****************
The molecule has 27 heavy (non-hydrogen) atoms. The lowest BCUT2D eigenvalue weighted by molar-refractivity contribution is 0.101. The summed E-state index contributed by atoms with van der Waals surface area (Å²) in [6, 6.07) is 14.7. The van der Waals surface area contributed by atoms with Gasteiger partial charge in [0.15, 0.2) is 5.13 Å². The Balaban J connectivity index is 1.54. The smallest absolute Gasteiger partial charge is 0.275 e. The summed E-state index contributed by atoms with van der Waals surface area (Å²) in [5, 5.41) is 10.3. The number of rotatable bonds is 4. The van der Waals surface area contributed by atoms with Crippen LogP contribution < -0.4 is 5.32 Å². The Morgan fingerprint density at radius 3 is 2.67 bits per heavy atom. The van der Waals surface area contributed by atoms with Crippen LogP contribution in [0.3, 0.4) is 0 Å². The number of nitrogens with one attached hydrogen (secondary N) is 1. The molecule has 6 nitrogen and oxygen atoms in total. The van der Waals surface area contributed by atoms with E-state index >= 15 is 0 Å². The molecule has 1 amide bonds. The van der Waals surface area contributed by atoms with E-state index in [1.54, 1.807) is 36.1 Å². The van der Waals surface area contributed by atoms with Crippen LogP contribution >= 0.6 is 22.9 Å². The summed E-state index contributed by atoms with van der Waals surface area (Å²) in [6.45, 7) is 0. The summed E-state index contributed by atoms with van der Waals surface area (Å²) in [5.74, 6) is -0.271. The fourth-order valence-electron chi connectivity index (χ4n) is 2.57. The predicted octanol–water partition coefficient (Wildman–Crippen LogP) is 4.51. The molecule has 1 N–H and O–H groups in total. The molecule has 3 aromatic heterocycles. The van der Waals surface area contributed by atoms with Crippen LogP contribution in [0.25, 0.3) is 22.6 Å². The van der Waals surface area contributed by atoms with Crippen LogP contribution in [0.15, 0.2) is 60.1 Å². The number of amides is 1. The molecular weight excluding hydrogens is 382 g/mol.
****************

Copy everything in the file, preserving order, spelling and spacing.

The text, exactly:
The molecule has 27 heavy (non-hydrogen) atoms. The lowest BCUT2D eigenvalue weighted by molar-refractivity contribution is 0.101. The summed E-state index contributed by atoms with van der Waals surface area (Å²) in [6, 6.07) is 14.7. The van der Waals surface area contributed by atoms with Gasteiger partial charge in [0.15, 0.2) is 5.13 Å². The Balaban J connectivity index is 1.54. The smallest absolute Gasteiger partial charge is 0.275 e. The summed E-state index contributed by atoms with van der Waals surface area (Å²) in [5, 5.41) is 10.3. The number of rotatable bonds is 4. The van der Waals surface area contributed by atoms with Crippen LogP contribution < -0.4 is 5.32 Å². The Morgan fingerprint density at radius 3 is 2.67 bits per heavy atom. The van der Waals surface area contributed by atoms with Crippen LogP contribution in [0.3, 0.4) is 0 Å². The number of nitrogens with one attached hydrogen (secondary N) is 1. The molecule has 6 nitrogen and oxygen atoms in total. The van der Waals surface area contributed by atoms with E-state index >= 15 is 0 Å². The molecule has 1 amide bonds. The van der Waals surface area contributed by atoms with E-state index in [1.54, 1.807) is 36.1 Å². The van der Waals surface area contributed by atoms with Crippen LogP contribution >= 0.6 is 22.9 Å². The summed E-state index contributed by atoms with van der Waals surface area (Å²) in [6.45, 7) is 0. The summed E-state index contributed by atoms with van der Waals surface area (Å²) in [5.74, 6) is -0.271. The fourth-order valence-electron chi connectivity index (χ4n) is 2.57. The predicted octanol–water partition coefficient (Wildman–Crippen LogP) is 4.51. The molecule has 1 N–H and O–H groups in total. The molecule has 3 aromatic heterocycles. The van der Waals surface area contributed by atoms with Crippen LogP contribution in [0.25, 0.3) is 22.6 Å². The van der Waals surface area contributed by atoms with Crippen LogP contribution in [0.15, 0.2) is 60.1 Å². The number of amides is 1. The molecular weight excluding hydrogens is 382 g/mol.